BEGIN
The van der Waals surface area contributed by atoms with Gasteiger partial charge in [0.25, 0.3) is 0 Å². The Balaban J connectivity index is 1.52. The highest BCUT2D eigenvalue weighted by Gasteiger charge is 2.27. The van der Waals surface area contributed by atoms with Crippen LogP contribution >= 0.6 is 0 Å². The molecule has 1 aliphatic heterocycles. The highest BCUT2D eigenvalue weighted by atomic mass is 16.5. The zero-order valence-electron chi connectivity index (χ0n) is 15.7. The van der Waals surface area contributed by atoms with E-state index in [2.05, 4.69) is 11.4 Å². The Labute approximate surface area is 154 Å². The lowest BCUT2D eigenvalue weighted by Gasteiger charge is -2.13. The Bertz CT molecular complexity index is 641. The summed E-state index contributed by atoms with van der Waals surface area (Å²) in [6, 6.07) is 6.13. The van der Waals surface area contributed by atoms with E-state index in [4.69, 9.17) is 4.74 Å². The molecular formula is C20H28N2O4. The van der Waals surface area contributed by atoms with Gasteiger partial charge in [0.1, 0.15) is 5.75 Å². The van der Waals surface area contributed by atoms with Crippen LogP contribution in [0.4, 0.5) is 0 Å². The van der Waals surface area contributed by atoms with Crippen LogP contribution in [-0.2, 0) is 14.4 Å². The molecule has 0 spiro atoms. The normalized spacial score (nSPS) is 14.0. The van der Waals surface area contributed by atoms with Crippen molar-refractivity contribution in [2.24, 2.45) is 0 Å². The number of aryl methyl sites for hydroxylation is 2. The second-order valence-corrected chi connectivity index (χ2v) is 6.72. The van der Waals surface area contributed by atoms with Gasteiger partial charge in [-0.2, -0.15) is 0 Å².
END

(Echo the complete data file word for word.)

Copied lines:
The van der Waals surface area contributed by atoms with Gasteiger partial charge in [0.25, 0.3) is 0 Å². The Balaban J connectivity index is 1.52. The highest BCUT2D eigenvalue weighted by Gasteiger charge is 2.27. The van der Waals surface area contributed by atoms with Crippen LogP contribution >= 0.6 is 0 Å². The molecule has 1 aliphatic heterocycles. The highest BCUT2D eigenvalue weighted by atomic mass is 16.5. The zero-order valence-electron chi connectivity index (χ0n) is 15.7. The van der Waals surface area contributed by atoms with E-state index in [2.05, 4.69) is 11.4 Å². The Labute approximate surface area is 154 Å². The lowest BCUT2D eigenvalue weighted by Gasteiger charge is -2.13. The Bertz CT molecular complexity index is 641. The summed E-state index contributed by atoms with van der Waals surface area (Å²) in [6, 6.07) is 6.13. The van der Waals surface area contributed by atoms with E-state index in [4.69, 9.17) is 4.74 Å². The molecular formula is C20H28N2O4. The van der Waals surface area contributed by atoms with Gasteiger partial charge in [0.1, 0.15) is 5.75 Å². The van der Waals surface area contributed by atoms with Crippen LogP contribution in [0.4, 0.5) is 0 Å². The van der Waals surface area contributed by atoms with Crippen LogP contribution in [-0.2, 0) is 14.4 Å². The molecule has 0 spiro atoms. The normalized spacial score (nSPS) is 14.0. The van der Waals surface area contributed by atoms with Crippen molar-refractivity contribution in [2.24, 2.45) is 0 Å². The number of aryl methyl sites for hydroxylation is 2. The second-order valence-corrected chi connectivity index (χ2v) is 6.72. The van der Waals surface area contributed by atoms with Gasteiger partial charge in [-0.2, -0.15) is 0 Å².